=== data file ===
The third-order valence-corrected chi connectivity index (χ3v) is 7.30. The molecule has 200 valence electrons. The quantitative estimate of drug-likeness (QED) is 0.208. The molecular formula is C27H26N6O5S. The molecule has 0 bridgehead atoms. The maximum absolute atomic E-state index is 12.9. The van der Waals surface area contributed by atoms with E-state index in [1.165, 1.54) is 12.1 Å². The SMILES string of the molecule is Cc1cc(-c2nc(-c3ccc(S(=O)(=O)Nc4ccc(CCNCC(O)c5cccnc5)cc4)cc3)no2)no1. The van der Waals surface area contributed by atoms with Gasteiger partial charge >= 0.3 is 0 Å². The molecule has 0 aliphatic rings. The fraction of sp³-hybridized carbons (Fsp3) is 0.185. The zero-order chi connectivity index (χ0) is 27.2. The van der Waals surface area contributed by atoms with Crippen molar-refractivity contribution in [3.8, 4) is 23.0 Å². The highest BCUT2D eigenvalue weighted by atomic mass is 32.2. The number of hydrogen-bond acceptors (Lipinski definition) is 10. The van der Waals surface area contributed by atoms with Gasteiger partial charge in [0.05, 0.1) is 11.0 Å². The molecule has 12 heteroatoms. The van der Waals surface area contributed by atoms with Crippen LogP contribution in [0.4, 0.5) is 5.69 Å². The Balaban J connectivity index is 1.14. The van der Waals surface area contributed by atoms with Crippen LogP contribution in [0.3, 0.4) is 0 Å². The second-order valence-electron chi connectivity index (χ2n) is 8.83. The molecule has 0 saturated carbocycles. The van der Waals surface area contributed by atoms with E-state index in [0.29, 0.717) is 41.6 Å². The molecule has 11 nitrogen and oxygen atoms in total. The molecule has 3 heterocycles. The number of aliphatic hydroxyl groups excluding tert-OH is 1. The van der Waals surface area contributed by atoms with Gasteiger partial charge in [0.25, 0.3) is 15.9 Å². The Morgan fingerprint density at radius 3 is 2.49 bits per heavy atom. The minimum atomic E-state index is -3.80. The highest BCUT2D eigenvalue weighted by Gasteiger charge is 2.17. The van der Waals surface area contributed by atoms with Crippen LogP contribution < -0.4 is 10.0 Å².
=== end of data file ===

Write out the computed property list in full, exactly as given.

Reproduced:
The third-order valence-corrected chi connectivity index (χ3v) is 7.30. The molecule has 200 valence electrons. The quantitative estimate of drug-likeness (QED) is 0.208. The molecular formula is C27H26N6O5S. The molecule has 0 bridgehead atoms. The maximum absolute atomic E-state index is 12.9. The van der Waals surface area contributed by atoms with E-state index in [1.165, 1.54) is 12.1 Å². The SMILES string of the molecule is Cc1cc(-c2nc(-c3ccc(S(=O)(=O)Nc4ccc(CCNCC(O)c5cccnc5)cc4)cc3)no2)no1. The van der Waals surface area contributed by atoms with Gasteiger partial charge >= 0.3 is 0 Å². The molecule has 0 aliphatic rings. The fraction of sp³-hybridized carbons (Fsp3) is 0.185. The zero-order chi connectivity index (χ0) is 27.2. The van der Waals surface area contributed by atoms with Crippen molar-refractivity contribution in [3.8, 4) is 23.0 Å². The highest BCUT2D eigenvalue weighted by atomic mass is 32.2. The number of hydrogen-bond acceptors (Lipinski definition) is 10. The van der Waals surface area contributed by atoms with Gasteiger partial charge in [0.05, 0.1) is 11.0 Å². The molecule has 12 heteroatoms. The van der Waals surface area contributed by atoms with Crippen LogP contribution in [0.4, 0.5) is 5.69 Å². The Balaban J connectivity index is 1.14. The van der Waals surface area contributed by atoms with Crippen LogP contribution in [0.3, 0.4) is 0 Å². The second-order valence-electron chi connectivity index (χ2n) is 8.83. The molecule has 0 saturated carbocycles. The van der Waals surface area contributed by atoms with E-state index in [0.29, 0.717) is 41.6 Å². The molecule has 11 nitrogen and oxygen atoms in total. The molecule has 3 heterocycles. The number of aliphatic hydroxyl groups excluding tert-OH is 1. The van der Waals surface area contributed by atoms with Gasteiger partial charge in [0.25, 0.3) is 15.9 Å². The Morgan fingerprint density at radius 3 is 2.49 bits per heavy atom. The minimum atomic E-state index is -3.80. The highest BCUT2D eigenvalue weighted by Gasteiger charge is 2.17. The van der Waals surface area contributed by atoms with Crippen LogP contribution < -0.4 is 10.0 Å².